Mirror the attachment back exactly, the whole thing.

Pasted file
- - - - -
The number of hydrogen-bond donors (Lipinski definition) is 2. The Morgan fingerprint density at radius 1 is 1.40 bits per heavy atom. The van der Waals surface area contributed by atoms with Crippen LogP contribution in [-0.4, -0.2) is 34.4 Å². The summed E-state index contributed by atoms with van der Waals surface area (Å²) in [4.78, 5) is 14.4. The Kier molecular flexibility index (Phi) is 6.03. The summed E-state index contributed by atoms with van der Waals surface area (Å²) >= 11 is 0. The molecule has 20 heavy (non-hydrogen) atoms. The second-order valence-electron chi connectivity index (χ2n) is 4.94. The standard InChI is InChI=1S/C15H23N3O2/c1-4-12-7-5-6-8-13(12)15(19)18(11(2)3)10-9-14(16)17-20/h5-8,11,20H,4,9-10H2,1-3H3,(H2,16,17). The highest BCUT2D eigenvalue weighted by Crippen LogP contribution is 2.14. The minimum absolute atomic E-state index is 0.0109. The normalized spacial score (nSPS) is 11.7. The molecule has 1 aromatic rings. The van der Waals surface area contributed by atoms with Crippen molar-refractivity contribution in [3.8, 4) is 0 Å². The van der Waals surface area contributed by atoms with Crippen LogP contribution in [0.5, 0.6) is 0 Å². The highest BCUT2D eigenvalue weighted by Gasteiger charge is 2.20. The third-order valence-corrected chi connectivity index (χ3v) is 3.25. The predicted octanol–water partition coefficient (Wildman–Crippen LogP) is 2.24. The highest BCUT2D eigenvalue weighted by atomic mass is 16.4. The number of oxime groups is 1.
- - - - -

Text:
The number of hydrogen-bond donors (Lipinski definition) is 2. The Morgan fingerprint density at radius 1 is 1.40 bits per heavy atom. The van der Waals surface area contributed by atoms with Crippen LogP contribution in [-0.4, -0.2) is 34.4 Å². The summed E-state index contributed by atoms with van der Waals surface area (Å²) in [4.78, 5) is 14.4. The Kier molecular flexibility index (Phi) is 6.03. The summed E-state index contributed by atoms with van der Waals surface area (Å²) >= 11 is 0. The molecule has 20 heavy (non-hydrogen) atoms. The second-order valence-electron chi connectivity index (χ2n) is 4.94. The standard InChI is InChI=1S/C15H23N3O2/c1-4-12-7-5-6-8-13(12)15(19)18(11(2)3)10-9-14(16)17-20/h5-8,11,20H,4,9-10H2,1-3H3,(H2,16,17). The highest BCUT2D eigenvalue weighted by Crippen LogP contribution is 2.14. The minimum absolute atomic E-state index is 0.0109. The normalized spacial score (nSPS) is 11.7. The molecule has 1 aromatic rings. The van der Waals surface area contributed by atoms with Crippen molar-refractivity contribution in [3.8, 4) is 0 Å². The van der Waals surface area contributed by atoms with Crippen LogP contribution in [0.5, 0.6) is 0 Å². The highest BCUT2D eigenvalue weighted by Gasteiger charge is 2.20. The third-order valence-corrected chi connectivity index (χ3v) is 3.25. The predicted octanol–water partition coefficient (Wildman–Crippen LogP) is 2.24. The highest BCUT2D eigenvalue weighted by atomic mass is 16.4. The number of oxime groups is 1.